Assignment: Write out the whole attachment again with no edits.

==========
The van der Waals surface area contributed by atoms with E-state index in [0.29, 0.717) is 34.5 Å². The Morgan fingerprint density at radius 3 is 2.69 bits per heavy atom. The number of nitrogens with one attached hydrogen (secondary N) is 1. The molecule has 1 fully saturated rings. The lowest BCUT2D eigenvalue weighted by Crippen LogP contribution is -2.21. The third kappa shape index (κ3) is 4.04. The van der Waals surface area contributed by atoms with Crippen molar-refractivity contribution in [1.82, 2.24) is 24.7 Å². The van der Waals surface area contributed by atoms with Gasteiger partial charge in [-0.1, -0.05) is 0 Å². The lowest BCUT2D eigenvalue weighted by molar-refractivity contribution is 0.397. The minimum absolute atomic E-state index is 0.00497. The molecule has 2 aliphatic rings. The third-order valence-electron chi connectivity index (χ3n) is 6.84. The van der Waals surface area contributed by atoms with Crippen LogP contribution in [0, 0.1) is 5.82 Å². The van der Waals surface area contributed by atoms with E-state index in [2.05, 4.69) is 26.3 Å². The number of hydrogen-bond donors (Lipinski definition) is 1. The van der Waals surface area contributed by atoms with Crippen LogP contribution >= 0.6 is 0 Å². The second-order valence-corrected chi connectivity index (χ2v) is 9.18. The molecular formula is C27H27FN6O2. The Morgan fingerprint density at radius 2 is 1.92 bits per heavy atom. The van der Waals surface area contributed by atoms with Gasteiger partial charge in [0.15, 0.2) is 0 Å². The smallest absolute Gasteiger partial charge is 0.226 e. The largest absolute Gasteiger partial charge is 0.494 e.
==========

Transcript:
The van der Waals surface area contributed by atoms with E-state index in [0.29, 0.717) is 34.5 Å². The Morgan fingerprint density at radius 3 is 2.69 bits per heavy atom. The number of nitrogens with one attached hydrogen (secondary N) is 1. The molecule has 1 fully saturated rings. The lowest BCUT2D eigenvalue weighted by Crippen LogP contribution is -2.21. The third kappa shape index (κ3) is 4.04. The van der Waals surface area contributed by atoms with Crippen molar-refractivity contribution in [1.82, 2.24) is 24.7 Å². The van der Waals surface area contributed by atoms with Gasteiger partial charge in [-0.1, -0.05) is 0 Å². The lowest BCUT2D eigenvalue weighted by molar-refractivity contribution is 0.397. The minimum absolute atomic E-state index is 0.00497. The molecule has 2 aliphatic rings. The third-order valence-electron chi connectivity index (χ3n) is 6.84. The van der Waals surface area contributed by atoms with Crippen LogP contribution in [0, 0.1) is 5.82 Å². The van der Waals surface area contributed by atoms with E-state index in [2.05, 4.69) is 26.3 Å². The number of hydrogen-bond donors (Lipinski definition) is 1. The van der Waals surface area contributed by atoms with Crippen LogP contribution >= 0.6 is 0 Å². The second-order valence-corrected chi connectivity index (χ2v) is 9.18. The molecular formula is C27H27FN6O2. The Morgan fingerprint density at radius 2 is 1.92 bits per heavy atom. The van der Waals surface area contributed by atoms with Gasteiger partial charge in [0.15, 0.2) is 0 Å². The smallest absolute Gasteiger partial charge is 0.226 e. The largest absolute Gasteiger partial charge is 0.494 e.